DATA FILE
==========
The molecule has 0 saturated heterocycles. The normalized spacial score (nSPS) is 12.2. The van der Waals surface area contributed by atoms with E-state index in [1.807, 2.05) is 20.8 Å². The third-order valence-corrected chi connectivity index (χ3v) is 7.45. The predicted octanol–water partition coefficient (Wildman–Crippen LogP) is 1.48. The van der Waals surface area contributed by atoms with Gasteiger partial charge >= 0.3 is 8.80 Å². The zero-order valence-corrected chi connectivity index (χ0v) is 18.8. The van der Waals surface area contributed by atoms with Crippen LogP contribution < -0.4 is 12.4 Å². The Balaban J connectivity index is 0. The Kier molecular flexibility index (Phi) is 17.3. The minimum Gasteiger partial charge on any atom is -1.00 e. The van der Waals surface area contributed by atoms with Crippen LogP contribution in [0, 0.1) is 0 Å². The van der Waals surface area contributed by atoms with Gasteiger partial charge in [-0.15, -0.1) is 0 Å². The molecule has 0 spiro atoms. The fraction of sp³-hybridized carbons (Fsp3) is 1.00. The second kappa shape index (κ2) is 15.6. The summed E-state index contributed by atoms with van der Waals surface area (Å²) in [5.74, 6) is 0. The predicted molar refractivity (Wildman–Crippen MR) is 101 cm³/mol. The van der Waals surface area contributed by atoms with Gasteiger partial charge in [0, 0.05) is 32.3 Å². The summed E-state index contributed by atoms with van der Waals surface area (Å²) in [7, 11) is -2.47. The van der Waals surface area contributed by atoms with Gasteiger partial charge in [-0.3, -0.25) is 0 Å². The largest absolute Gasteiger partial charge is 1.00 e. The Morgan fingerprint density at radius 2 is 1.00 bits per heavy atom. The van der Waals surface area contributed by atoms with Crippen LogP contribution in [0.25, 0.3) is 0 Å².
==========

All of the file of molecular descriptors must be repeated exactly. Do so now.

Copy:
The molecule has 0 saturated heterocycles. The normalized spacial score (nSPS) is 12.2. The van der Waals surface area contributed by atoms with E-state index in [1.807, 2.05) is 20.8 Å². The third-order valence-corrected chi connectivity index (χ3v) is 7.45. The predicted octanol–water partition coefficient (Wildman–Crippen LogP) is 1.48. The van der Waals surface area contributed by atoms with Gasteiger partial charge >= 0.3 is 8.80 Å². The zero-order valence-corrected chi connectivity index (χ0v) is 18.8. The van der Waals surface area contributed by atoms with Crippen LogP contribution < -0.4 is 12.4 Å². The Balaban J connectivity index is 0. The Kier molecular flexibility index (Phi) is 17.3. The minimum Gasteiger partial charge on any atom is -1.00 e. The van der Waals surface area contributed by atoms with Crippen LogP contribution in [0, 0.1) is 0 Å². The van der Waals surface area contributed by atoms with Gasteiger partial charge in [-0.15, -0.1) is 0 Å². The molecule has 0 spiro atoms. The fraction of sp³-hybridized carbons (Fsp3) is 1.00. The second kappa shape index (κ2) is 15.6. The summed E-state index contributed by atoms with van der Waals surface area (Å²) in [5.74, 6) is 0. The predicted molar refractivity (Wildman–Crippen MR) is 101 cm³/mol. The van der Waals surface area contributed by atoms with Gasteiger partial charge in [0, 0.05) is 32.3 Å². The summed E-state index contributed by atoms with van der Waals surface area (Å²) in [7, 11) is -2.47. The van der Waals surface area contributed by atoms with Gasteiger partial charge in [-0.3, -0.25) is 0 Å². The largest absolute Gasteiger partial charge is 1.00 e. The Morgan fingerprint density at radius 2 is 1.00 bits per heavy atom. The van der Waals surface area contributed by atoms with Crippen LogP contribution in [0.25, 0.3) is 0 Å².